Mycoprotein

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Mycoprotein, also known as fungal protein, is defined in the Oxford English Dictionary as "the albuminoid which is the principal constituent of the protoplasm of the cell." "Myco" is from the Greek word for "fungus".

Mycoprotein means protein from fungi. The main mycoprotein on sale in Europe and North America is called Quorn. It was originally developed as a food source to combat food shortages. [1]

Quorn is the leading meat free brand within the UK and Ireland [2] and is currently on sale in 15 countries worldwide.[3] All Quorn products contain mycoprotein which is derived from the fungus Fusarium venenatum [4]

A fungus called Fusarium venenatum is the main source of mycoprotein. The fungus is grown in vats using glucose syrup as food. A fermentation vat is filled with the growth medium, and then inoculated with the fungal spores. The Fusarium venenatum culture respires aerobically, so for it to grow at an optimum rate, it is supplied with oxygen, and carbon dioxide is drawn from the vat. To make protein, nitrogen (in the form of ammonia) is added, and vitamins and minerals are needed to support growth. The vat is kept at a constant temperature, also optimized for growth; the fungus can double its mass every five hours.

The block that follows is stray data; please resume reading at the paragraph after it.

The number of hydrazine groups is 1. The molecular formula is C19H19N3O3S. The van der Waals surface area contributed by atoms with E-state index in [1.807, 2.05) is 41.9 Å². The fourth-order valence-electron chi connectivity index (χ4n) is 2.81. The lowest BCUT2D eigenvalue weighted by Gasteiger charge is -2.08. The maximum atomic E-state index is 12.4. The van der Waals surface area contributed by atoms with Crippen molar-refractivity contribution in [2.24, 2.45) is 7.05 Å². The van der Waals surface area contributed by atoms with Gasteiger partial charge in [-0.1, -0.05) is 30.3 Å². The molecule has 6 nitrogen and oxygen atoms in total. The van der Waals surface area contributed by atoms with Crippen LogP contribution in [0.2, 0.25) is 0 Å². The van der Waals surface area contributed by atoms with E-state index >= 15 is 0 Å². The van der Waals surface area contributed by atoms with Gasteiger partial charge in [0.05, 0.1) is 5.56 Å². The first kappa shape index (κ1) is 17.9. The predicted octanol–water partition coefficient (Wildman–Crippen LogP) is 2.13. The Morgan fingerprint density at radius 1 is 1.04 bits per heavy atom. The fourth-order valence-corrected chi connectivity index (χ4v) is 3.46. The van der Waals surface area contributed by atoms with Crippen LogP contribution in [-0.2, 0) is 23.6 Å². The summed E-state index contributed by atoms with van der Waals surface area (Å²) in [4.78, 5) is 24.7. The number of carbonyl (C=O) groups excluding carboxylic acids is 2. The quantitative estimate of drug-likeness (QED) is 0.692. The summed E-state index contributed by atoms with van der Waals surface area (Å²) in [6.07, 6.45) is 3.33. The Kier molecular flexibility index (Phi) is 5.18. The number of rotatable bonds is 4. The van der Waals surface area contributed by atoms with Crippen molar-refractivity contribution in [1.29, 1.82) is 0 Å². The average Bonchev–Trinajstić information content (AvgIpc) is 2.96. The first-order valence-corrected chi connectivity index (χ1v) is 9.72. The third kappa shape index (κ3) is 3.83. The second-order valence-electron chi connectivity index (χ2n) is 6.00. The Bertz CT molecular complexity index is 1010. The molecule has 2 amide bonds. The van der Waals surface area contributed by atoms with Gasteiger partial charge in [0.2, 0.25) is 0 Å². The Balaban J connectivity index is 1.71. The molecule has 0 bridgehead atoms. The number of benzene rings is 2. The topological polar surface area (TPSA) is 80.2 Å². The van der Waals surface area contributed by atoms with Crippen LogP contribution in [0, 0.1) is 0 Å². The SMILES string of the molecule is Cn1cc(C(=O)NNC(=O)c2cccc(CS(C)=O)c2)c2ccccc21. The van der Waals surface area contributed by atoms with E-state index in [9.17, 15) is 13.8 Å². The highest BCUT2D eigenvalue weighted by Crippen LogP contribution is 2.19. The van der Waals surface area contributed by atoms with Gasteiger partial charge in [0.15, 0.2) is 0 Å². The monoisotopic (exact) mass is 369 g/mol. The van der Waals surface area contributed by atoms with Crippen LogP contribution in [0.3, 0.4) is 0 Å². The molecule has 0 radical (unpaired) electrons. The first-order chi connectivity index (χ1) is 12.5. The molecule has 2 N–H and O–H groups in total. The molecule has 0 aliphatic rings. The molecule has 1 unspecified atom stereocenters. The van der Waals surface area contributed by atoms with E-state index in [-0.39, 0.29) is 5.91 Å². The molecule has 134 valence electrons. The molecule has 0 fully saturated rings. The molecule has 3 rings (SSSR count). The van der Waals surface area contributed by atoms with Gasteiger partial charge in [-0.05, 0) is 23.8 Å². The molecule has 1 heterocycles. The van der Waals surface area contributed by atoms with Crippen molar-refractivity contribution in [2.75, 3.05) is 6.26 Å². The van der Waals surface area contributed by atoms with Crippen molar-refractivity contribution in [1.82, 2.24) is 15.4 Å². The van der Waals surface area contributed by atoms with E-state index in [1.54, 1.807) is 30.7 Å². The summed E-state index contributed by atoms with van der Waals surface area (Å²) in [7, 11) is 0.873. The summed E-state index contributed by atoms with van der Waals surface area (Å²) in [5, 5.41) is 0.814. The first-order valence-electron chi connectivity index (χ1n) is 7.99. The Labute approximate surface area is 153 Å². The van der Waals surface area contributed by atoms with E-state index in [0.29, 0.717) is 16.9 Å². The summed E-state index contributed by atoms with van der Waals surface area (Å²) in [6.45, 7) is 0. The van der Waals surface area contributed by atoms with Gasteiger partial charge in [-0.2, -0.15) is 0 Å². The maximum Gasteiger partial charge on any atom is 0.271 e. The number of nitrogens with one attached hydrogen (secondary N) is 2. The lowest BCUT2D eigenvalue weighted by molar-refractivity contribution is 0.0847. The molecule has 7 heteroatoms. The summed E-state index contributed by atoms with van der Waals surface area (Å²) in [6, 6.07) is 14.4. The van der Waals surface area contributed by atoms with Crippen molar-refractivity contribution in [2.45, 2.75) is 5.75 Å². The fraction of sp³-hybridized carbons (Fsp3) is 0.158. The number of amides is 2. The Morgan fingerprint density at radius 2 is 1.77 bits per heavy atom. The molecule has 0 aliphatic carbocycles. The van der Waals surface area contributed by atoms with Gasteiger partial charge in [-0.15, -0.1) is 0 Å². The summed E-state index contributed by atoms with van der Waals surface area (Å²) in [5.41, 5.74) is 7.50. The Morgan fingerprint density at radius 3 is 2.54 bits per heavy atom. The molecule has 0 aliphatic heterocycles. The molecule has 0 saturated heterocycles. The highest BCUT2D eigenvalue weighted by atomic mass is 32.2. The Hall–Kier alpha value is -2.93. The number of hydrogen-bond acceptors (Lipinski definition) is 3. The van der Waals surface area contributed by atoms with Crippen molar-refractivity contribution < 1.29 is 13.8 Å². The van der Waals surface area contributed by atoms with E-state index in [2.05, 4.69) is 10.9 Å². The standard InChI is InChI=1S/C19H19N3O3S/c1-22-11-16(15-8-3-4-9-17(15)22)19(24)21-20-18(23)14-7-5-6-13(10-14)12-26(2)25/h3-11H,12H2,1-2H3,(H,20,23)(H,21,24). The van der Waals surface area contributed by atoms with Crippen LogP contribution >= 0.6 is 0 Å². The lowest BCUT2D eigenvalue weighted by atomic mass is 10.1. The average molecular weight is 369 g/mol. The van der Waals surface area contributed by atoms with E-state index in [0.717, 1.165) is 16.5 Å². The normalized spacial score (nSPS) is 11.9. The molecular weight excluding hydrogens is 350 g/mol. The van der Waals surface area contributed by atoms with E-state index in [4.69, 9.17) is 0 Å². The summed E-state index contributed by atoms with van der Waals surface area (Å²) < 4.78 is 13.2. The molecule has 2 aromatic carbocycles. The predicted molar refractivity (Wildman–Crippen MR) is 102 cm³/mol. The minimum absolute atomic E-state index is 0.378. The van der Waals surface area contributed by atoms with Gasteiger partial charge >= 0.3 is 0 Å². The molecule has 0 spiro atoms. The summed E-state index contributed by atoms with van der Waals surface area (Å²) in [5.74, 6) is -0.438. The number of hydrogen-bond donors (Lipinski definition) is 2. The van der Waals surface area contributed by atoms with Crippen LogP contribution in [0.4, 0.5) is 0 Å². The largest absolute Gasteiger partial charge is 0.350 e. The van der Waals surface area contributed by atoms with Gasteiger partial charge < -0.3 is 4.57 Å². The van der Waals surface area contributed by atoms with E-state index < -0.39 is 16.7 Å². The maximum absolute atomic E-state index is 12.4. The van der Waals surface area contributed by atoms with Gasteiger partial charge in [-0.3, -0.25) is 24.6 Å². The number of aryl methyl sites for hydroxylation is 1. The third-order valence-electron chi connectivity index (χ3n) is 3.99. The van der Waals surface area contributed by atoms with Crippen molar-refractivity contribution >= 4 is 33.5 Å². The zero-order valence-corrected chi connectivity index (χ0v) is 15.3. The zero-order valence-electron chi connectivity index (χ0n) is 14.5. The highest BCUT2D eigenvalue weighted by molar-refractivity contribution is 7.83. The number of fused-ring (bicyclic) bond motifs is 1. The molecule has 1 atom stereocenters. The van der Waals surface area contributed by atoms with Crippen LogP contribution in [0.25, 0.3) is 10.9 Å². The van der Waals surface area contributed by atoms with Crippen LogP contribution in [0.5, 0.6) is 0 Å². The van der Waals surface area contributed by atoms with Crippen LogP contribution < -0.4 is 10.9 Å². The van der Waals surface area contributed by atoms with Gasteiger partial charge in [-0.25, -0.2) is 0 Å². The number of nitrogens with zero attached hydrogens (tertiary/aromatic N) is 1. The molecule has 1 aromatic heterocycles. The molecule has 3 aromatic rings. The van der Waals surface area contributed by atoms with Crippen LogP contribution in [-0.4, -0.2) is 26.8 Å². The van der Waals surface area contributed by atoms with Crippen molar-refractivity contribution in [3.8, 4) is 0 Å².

When the desired amount of mycoprotein has been created, the growth medium is drawn off from a tap at the bottom of the fermenter. The mycoprotein is separated and purified. It is a pale yellow solid with a faint taste of mushrooms. Different flavours and tastes can be added to the mycoprotein to add variety.

The protein is a form of single cell protein (SCP) and was first produced in the early 1980s.

About one in 140,000 consumers are sensitive to mycoproteins.[5][6] The Center for Science in the Public Interest claims this may result in "vomiting, nausea, diarrhea, hives and potentially fatal anaphylactic reactions."[7]

Notes[edit]

  1. ^ Mycoprotein Story
  2. ^ 1. Quorn is the leading brand in the UK’s £582 million vegetarian market, according to the Grocer Management Today Magazine, 2004-01-03 (http://clickmt.com/public) . Also IRI Value Sales Quorn 52w/e February 2014.
  3. ^ Quorn web site www.Quorn.com
  4. ^ Yoder, W.T. & Christianson, LM (1998). Species-specific Primers Resolve Members Of Fusarium Section Fusarium. Taxonomic Status of the Edible "Quorn" Fungus Re-evaluated. Fungal Genetics & Biology, 23, 62-80.
  5. ^ Hoff, M; Trüeb, RM; Ballmer-Weber, BK; Vieths, S; Wuethrich, B (2003). "Immediate-type hypersensitivity reaction to ingestion of mycoprotein (Quorn) in a patient allergic to molds caused by acidic ribosomal protein P2". The Journal of allergy and clinical immunology 111 (5): 1106–10. doi:10.1067/mai.2003.1339. PMID 12743577. 
  6. ^ Katona, SJ; Kaminski, ER (2002). "Sensitivity to Quorn mycoprotein (Fusarium venenatum) in a mould allergic patient". Journal of clinical pathology 55 (11): 876–7. PMC 1769805. PMID 12401831. 
  7. ^ Chemical Cuisine: Learn about Food Additives, Center for Science in the Public Interest

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